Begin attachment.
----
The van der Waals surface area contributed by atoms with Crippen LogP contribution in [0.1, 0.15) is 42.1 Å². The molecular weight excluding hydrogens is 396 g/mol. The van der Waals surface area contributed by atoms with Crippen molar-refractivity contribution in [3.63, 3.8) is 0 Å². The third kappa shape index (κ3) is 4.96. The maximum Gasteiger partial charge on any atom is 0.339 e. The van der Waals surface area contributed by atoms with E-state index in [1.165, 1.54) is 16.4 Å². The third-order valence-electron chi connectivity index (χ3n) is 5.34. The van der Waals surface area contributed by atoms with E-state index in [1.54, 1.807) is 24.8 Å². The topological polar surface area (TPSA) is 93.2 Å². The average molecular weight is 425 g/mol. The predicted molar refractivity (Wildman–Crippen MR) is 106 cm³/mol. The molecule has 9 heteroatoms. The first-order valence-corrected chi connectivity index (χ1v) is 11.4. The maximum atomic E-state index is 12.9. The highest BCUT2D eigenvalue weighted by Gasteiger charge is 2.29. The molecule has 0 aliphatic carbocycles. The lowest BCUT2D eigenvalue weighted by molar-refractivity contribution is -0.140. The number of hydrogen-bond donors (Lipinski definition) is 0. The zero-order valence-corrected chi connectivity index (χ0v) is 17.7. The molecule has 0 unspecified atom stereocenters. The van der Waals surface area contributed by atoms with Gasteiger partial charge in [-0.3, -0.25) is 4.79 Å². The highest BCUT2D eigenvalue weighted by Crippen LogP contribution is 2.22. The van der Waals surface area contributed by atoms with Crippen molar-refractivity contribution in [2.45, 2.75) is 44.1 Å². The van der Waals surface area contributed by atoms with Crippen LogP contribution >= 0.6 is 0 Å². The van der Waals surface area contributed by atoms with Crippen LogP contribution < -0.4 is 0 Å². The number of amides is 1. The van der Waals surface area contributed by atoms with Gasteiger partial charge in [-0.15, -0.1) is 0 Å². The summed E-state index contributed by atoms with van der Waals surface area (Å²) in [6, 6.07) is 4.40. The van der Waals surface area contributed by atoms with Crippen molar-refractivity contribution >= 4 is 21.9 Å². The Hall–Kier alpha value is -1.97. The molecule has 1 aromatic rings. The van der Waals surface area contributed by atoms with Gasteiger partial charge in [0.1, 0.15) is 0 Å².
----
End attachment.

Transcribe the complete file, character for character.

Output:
The van der Waals surface area contributed by atoms with Crippen LogP contribution in [0.1, 0.15) is 42.1 Å². The molecular weight excluding hydrogens is 396 g/mol. The van der Waals surface area contributed by atoms with Crippen molar-refractivity contribution in [3.63, 3.8) is 0 Å². The third kappa shape index (κ3) is 4.96. The maximum Gasteiger partial charge on any atom is 0.339 e. The van der Waals surface area contributed by atoms with E-state index in [1.165, 1.54) is 16.4 Å². The third-order valence-electron chi connectivity index (χ3n) is 5.34. The van der Waals surface area contributed by atoms with E-state index in [1.54, 1.807) is 24.8 Å². The topological polar surface area (TPSA) is 93.2 Å². The average molecular weight is 425 g/mol. The predicted molar refractivity (Wildman–Crippen MR) is 106 cm³/mol. The molecule has 9 heteroatoms. The first-order valence-corrected chi connectivity index (χ1v) is 11.4. The maximum atomic E-state index is 12.9. The highest BCUT2D eigenvalue weighted by Gasteiger charge is 2.29. The molecule has 0 aliphatic carbocycles. The lowest BCUT2D eigenvalue weighted by molar-refractivity contribution is -0.140. The number of hydrogen-bond donors (Lipinski definition) is 0. The zero-order valence-corrected chi connectivity index (χ0v) is 17.7. The molecule has 0 unspecified atom stereocenters. The van der Waals surface area contributed by atoms with Gasteiger partial charge in [-0.3, -0.25) is 4.79 Å². The highest BCUT2D eigenvalue weighted by Crippen LogP contribution is 2.22. The van der Waals surface area contributed by atoms with Crippen molar-refractivity contribution in [2.45, 2.75) is 44.1 Å². The van der Waals surface area contributed by atoms with Crippen LogP contribution >= 0.6 is 0 Å². The van der Waals surface area contributed by atoms with Crippen LogP contribution < -0.4 is 0 Å². The number of amides is 1. The van der Waals surface area contributed by atoms with Gasteiger partial charge in [-0.15, -0.1) is 0 Å². The summed E-state index contributed by atoms with van der Waals surface area (Å²) in [6, 6.07) is 4.40. The van der Waals surface area contributed by atoms with Crippen molar-refractivity contribution >= 4 is 21.9 Å². The Hall–Kier alpha value is -1.97. The molecule has 1 aromatic rings. The van der Waals surface area contributed by atoms with Gasteiger partial charge in [0.1, 0.15) is 0 Å².